Claims under the new scheme must be made in line with pay periods and must be for at least a week (subject to the exception below) and must also not be for multiple months. This will mean, for example, that when a pay period straddles the start of a new calendar month those employers will need to submit separate claims for the final few days of the preceding month and the first few days of the new month.
Employer contributions to furlough
For 1st to 31st July 2020 employers will continue to be able to claim all furlough pay (to 80% of historic pay and subject to a £2,500 monthly cap) together with associated employer NI and pension contributions.
From 1st August employers will no longer be able to reclaim any employer National Insurance or employer pension contributions but can continue to reclaim furlough pay at 80% as usual.
In September Government support falls to 70% with employers obliged to pay the other 10%.
From 1st October the employer contribution increases to 20% with only 60% reclaimable. The monthly cap of £2,500 will also be pro-rata’d in September and October based on the proportion of total average hours which are furloughed as opposed to worked, so if (for example) an employee works half of their standard hours and the other half are furloughed the monthly cap on the amount reclaimable will fall to £1,250.
Ending of the furlough scheme
The Chancellor has said that the furlough scheme will end on 31st October and no further support beyond that date has been announced.
Steps to take
Businesses will need to understand the cost implications of these changes and the impact of keeping staff on furlough as opposed to bringing them back to work. We can help with advising on the costs and impact; please get in touch for further details. In addition, advice should be taken from your HR or employment law partners regarding the change to employee status to flexibly furloughed, any other changes to Terms & Conditions and, potentially, issues arounds redundancies and notice.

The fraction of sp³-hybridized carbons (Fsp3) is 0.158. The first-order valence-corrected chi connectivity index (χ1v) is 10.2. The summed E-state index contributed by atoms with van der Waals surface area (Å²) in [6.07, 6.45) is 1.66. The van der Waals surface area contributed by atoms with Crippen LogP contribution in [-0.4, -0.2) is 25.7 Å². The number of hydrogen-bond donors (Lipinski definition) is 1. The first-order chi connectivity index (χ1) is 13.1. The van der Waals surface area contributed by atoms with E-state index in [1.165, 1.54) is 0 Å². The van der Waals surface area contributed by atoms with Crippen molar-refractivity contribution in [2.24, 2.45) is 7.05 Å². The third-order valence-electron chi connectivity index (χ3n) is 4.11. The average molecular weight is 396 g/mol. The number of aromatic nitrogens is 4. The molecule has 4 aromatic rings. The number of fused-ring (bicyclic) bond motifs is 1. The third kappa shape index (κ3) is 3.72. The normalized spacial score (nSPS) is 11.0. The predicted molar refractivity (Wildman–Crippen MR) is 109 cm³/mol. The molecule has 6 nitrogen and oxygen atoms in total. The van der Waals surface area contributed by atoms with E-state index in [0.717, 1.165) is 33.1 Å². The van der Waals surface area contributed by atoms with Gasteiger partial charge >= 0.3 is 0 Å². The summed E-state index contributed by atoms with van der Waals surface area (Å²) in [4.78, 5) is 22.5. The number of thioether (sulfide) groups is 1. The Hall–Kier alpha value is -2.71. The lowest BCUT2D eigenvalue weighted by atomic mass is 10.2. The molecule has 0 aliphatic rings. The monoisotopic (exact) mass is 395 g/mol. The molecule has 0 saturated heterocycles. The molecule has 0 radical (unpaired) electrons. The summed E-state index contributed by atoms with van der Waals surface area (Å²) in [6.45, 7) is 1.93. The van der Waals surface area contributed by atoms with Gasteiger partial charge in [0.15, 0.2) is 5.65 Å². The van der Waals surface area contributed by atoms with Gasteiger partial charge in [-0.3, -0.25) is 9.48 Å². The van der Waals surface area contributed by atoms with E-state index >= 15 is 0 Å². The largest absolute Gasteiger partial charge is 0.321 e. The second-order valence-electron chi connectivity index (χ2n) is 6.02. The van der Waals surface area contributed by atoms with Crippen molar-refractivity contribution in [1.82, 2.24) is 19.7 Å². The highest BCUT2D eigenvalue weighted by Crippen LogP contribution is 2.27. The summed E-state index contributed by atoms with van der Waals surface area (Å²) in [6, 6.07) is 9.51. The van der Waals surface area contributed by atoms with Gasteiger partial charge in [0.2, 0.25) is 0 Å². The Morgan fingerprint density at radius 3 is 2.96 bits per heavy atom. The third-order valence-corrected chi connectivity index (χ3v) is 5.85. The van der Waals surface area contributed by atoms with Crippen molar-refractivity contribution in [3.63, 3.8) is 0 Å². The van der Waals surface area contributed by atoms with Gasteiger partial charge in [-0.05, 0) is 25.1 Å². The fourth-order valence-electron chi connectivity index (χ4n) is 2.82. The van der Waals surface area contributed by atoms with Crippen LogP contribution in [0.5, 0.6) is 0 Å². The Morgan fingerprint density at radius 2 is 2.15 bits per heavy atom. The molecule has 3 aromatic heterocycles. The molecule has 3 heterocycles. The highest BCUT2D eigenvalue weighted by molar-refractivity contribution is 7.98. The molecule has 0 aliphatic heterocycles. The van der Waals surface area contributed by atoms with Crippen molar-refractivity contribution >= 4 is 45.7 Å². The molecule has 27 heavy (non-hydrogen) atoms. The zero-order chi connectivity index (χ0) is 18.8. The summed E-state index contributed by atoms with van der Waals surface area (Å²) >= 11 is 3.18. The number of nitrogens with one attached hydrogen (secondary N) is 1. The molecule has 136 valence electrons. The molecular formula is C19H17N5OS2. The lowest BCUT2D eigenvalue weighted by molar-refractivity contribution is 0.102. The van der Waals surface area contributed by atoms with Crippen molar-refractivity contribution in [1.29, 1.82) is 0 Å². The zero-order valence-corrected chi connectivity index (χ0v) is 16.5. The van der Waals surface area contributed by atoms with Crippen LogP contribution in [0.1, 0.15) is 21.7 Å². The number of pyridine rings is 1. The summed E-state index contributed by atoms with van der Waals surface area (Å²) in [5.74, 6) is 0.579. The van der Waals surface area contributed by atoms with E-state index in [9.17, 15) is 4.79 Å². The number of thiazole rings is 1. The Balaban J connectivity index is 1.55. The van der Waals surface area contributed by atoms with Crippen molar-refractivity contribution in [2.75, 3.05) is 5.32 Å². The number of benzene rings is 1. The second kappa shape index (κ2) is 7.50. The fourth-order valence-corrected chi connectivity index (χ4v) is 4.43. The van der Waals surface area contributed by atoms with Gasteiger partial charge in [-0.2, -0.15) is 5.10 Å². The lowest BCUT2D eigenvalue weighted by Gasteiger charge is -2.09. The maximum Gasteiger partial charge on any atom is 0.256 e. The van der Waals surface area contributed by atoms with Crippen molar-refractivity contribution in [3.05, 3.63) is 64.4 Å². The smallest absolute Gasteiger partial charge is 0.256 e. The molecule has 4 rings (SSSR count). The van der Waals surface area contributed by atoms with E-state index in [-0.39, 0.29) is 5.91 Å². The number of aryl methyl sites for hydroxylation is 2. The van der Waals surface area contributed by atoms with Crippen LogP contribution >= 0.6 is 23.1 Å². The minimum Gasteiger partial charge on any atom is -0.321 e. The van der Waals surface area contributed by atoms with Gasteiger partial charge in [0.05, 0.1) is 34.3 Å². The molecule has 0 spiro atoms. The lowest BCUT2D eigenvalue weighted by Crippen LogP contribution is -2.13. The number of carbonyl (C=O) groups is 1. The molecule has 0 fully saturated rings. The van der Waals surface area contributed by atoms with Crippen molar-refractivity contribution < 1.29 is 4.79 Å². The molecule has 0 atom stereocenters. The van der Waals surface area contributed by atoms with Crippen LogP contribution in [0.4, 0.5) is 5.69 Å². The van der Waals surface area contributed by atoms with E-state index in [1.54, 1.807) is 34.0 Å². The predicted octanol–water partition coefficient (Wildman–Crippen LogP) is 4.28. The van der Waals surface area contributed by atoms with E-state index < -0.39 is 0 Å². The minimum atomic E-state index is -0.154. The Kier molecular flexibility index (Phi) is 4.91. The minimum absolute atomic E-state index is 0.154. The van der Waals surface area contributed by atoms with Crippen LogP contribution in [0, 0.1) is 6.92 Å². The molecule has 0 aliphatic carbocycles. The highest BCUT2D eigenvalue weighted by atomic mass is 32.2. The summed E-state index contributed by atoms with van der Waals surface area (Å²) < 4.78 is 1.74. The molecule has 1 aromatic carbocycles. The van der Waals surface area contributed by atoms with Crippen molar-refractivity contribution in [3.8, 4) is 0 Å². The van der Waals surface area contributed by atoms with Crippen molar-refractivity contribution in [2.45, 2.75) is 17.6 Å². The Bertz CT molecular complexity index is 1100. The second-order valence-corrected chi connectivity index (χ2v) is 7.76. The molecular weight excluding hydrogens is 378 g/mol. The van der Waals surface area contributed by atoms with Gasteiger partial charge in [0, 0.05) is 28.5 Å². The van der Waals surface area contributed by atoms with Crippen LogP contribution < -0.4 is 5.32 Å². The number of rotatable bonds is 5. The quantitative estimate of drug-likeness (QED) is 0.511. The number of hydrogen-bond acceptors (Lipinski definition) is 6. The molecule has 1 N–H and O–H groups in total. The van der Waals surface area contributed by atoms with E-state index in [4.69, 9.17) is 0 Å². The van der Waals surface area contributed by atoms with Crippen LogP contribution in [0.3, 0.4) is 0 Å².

Please contact us on 01727 838255, email email@example.com or contact your usual Client Partner.
Coronavirus Job Retention Scheme
Under the new Coronavirus Job Retention scheme, government grants will cover 80% of the salary of PAYE employees who would otherwise have been laid off during this crisis to a maximum of £2,500 per month.
The scheme, open to any employer in the country, covers the cost of wages backdated to 1st March 2020 for staff unable to work due to Coronavirus pandemic.
The scheme is in place in its current form until 31st July 2020. The Chancellor has announced that the scheme will be amended from 1st August and that Employers will be expected to share some of the costs of the scheme from that date. No details of likely amendments are available yet.
To claim under the scheme employers will need to:
- Designate affected employees as ‘furloughed workers’ and notify employees in writing of this change. Changing the status of employees remains subject to existing employment law and, depending on the employment contract, may be subject to negotiation; and
- Submit information to HMRC about the employees that have been furloughed and their earnings through a new online portal. This portal is now live and is working well. Most businesses are receiving funds within 6 working days of submission.
Other details include:
- HMRC will reimburse 80% of furloughed workers wage costs, up to a cap of £2,500 per month. This means employers can pay staff and claim the money back or lodge a claim up to 14 days in advance of pay day to ensure that funding is received in time